Dog fouling is a serious issue. The whole of the North Herts District Council's Area is designated for the purpose of the Dogs (Fouling of Land) Act 1996. The Council will investigate complaints about dog fouling and patrols will be carried out in problem areas and offenders will be prosecuted. If a dog fouls on designated land, it is an offence if the person in charge of the dog fails to pick up the mess. Any person found guilty of this offence could face a fine of up to £1,000. Authorised Council Officers can offer the opportunity of discharging any liability to conviction for the offence by payment of a Fixed Penalty Notice of £50.
Designated land includes all areas to which the public have general access including pedestrian areas, footways, verges, play areas and highways within a speed limit less than 40 mph.
Why should I clean up after my dog?
If you have ever stepped in dog fouling you will probably agree that it is smelly and very difficult to remove from shoes. Dog fouling is not only unpleasant, but is also potentially harmful. Dog faeces can contain a parasitic worm called Toxocara, which if transferred to humans can cause an illness called Toxocariasis. Toxocariasis can cause blindness, especially in children.
What's the best way to clear up?
- ·Use a dog poo bag "poop scoop" to pick up the faeces. Carrier bags or nappy sacks can also be used.
- ·Put it in one of the designated dog poo bins or you may bag it and put it in a litter bin, or double bag it so that you can take it home to put in with your normal refuse bin.
Those dog owners that bag the mess but don't bin it (for example they dispose of the bag in a hedge, a tree or a garden and by doing so are littering) could face a maximum penalty of £2,500 in court. Authorised Council Officers can offer the opportunity of discharging any liability to conviction for the offence of littering by payment of a Fixed Penalty Notice of £75.
What does the Council do about dog fouling?
Most dog owners are very responsible and do pick up after their pets, but a small group of people choose to ignore the rules. Dog owners are encouraged to bag their dog's mess and get rid of it safely. For those who continue to ignore the rules, a Fixed Penalty Notice may be issued by any authorised Council Officer if it is witnessed by the officer.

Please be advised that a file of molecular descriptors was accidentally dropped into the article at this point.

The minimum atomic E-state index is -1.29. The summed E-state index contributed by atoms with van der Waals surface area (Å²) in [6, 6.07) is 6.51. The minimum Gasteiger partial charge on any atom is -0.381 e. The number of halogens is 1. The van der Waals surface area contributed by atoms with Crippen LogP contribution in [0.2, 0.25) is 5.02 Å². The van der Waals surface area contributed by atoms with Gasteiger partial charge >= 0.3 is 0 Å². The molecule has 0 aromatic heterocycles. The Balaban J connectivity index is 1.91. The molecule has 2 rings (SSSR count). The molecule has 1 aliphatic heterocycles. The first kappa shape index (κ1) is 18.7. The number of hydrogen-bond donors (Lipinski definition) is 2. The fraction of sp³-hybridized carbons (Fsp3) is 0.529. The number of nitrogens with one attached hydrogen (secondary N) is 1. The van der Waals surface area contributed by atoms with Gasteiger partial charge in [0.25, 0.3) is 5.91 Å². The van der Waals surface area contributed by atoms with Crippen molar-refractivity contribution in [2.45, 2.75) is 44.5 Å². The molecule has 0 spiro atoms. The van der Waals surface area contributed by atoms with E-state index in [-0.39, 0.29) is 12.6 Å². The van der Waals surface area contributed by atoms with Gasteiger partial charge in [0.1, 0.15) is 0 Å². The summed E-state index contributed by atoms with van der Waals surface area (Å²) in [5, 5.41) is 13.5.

A Fixed Penalty Notice is a ticket which means that the person receiving it has to pay a charge. If the person refuses to pay the charge, they may be prosecuted and if the fail to provide their details when requested a further offence is committed. The Court may then decide to make them pay even more money and the costs of the Court action.
Often dog fouling is caused by people not watching their dog and not realising that it has fouled. If you own a dog, you are responsible for it, whether it's on or off the lead. Be aware of where your dog is and what it's doing at all times. Remember that dogs don't get fined for fouling but owners can get fined for not picking it up and getting rid of it properly.
If you notice a street or area that you feel requires cleansing or if you wish to find out more about the frequency of street cleaning you can report it to Veolia on 0800 3286023.
What do I do if I see someone not clearing up after their dog?
If you would like to report a dog fouling offender, contact the Council via our Customer Service Centre on 01462 474000 or by e-mail at firstname.lastname@example.org Remember that the more information you can provide, the greater chance there is of offenders being caught.
Join us and say no to dog-fouling
Dog fouling can be tackled by the whole community working together. Some dog owners think that they can get away with not picking up after their pet if they think no one is around, but as more and more people come forward to report dog fouling offences, irresponsible dog owners may start to think twice about their actions.
Dog fouling leaflet (106KB)
Dog fouling leaflet (101KB)